Traditional Contracts

Traditional contractual agreements, such as those created by a legal professional, are predominantly paper based and heavily rely on third parties for enforcement. Third party enforcement is not only very time consuming, but also very ambiguous. If things go astray, contract parties often must rely on the public judicial system to remedy the situation, which can be very costly and time consuming.

Smart Contracts

Smart contracts, often created by computer programmers through the help of smart contract development tools, are entirely digital and written using programming code languages such as Solidity, C++, Go, Python, Java. This code defines the rules and consequences in the same way that a traditional legal document would, stating the obligations, benefits and penalties which may be due to either party in various different circumstances. This code can then be automatically executed and enforced by a distributed ledger system.

How Does a Smart Contract Work?

How do Smart Contracts on the Blockchain Work?

In order to understand how smart contracts work, it is important to first make the distinction between the smart contract code and how/what that code is being applied to. As explained in the article “Making Sense of Blockchain Smart Contracts” by Josh Stark of Ledger Labs, a smart contract can be broken down into two separate components:

  • Smart Contract Code – The code that is stored, verified and executed on a blockchain.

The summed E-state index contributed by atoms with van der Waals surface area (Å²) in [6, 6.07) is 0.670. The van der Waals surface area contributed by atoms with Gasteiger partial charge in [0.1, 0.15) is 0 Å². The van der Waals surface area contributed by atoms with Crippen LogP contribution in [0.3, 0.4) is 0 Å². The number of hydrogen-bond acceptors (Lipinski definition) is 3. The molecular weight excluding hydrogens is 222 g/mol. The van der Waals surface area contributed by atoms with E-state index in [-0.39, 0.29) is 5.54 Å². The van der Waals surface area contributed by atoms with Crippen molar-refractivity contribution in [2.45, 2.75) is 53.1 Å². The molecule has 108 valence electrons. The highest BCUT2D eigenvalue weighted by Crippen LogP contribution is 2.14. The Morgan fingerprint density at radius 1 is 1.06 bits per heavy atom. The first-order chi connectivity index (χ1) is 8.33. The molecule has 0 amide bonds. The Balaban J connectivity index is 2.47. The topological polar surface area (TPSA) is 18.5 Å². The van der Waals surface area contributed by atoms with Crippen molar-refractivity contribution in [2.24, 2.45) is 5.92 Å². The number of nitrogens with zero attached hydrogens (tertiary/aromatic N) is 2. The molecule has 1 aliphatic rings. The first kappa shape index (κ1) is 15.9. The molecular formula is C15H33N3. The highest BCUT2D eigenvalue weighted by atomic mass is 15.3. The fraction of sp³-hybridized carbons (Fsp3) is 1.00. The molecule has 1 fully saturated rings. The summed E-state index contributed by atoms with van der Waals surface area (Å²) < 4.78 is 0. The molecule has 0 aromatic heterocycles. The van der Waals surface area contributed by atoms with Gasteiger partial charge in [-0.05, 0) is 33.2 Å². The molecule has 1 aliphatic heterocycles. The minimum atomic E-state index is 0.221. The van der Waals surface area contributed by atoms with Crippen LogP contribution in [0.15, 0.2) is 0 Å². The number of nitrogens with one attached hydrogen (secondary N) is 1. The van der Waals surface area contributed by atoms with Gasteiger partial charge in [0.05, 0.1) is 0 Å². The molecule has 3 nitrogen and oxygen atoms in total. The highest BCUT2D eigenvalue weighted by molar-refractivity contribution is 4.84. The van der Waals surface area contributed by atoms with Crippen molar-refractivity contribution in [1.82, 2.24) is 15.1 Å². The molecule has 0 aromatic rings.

• Smart Legal Contracts – The use of the smart contract code that can be used as a complement, or substitute, for legal contracts.

Step-by-Step Explanation of How Smart Contracts Work

We explain the general steps as to how a smart contract would work on a distributed ledger:

1. Coding (What Goes Into the Smart Contract)

Because smart contracts work like computer programs, it is very important that they do exactly what the parties want them to do. This is achieved by inputting the proper logic when writing your smart contract (more can be found here about an Introduction to Programming Smart Contracts on Ethereum). The code behaves in predefined ways and doesn’t have the linguistic nuances of human languages, thus, it has now automated the “if this happens then do that” part of traditional contracts.

2. Distributed Ledgers (How the Smart Contract is Sent Out)

The code is then encrypted and sent out to other computers via a distributed network of ledgers (i.e. Blockchain). If this is done via public permissionless blockchain such as bitcoin, the contract is sent out similar to the way that a network update of a bitcoin transaction would occur. This can also be done in a permissioned or hybrid blockchain platform such as the R3 Distributed Ledger.

3. Execution (How the Smart Contract is Processed)

One the computers in this network of distributed ledgers receive the code, they each come to an individual agreement on the results of the code execution. The network then updates the individual ledgers by recording the execution of the contract, and subsequently monitors them for compliance within the terms of the smart contract. In this type of system, single party manipulation is obverted because control over the execution of the smart contract is no longer possible because execution is no longer in the hands of a single party.

Smart Contract Platforms and Companies

What are Smart Contract Companies?

Now that we know what smart contracts are and how they work, who are the companies building out this technology? Although there are many end-user driven smart contract companies and enterprise driven smart contract companies, they both have one thing in common – most of them are building their products on top of the Ethereum blockchain, due to it’s superior processing capabilities.

Blockchain Technology Guides

Different Blockchain Technologies

Smart contracts are only one pillar of blockchain technology. Further explore the depth of these technologies by continuing with one of our other “Ultimate Guide to Understanding” web resources on Blockchain or Cryptocurrency.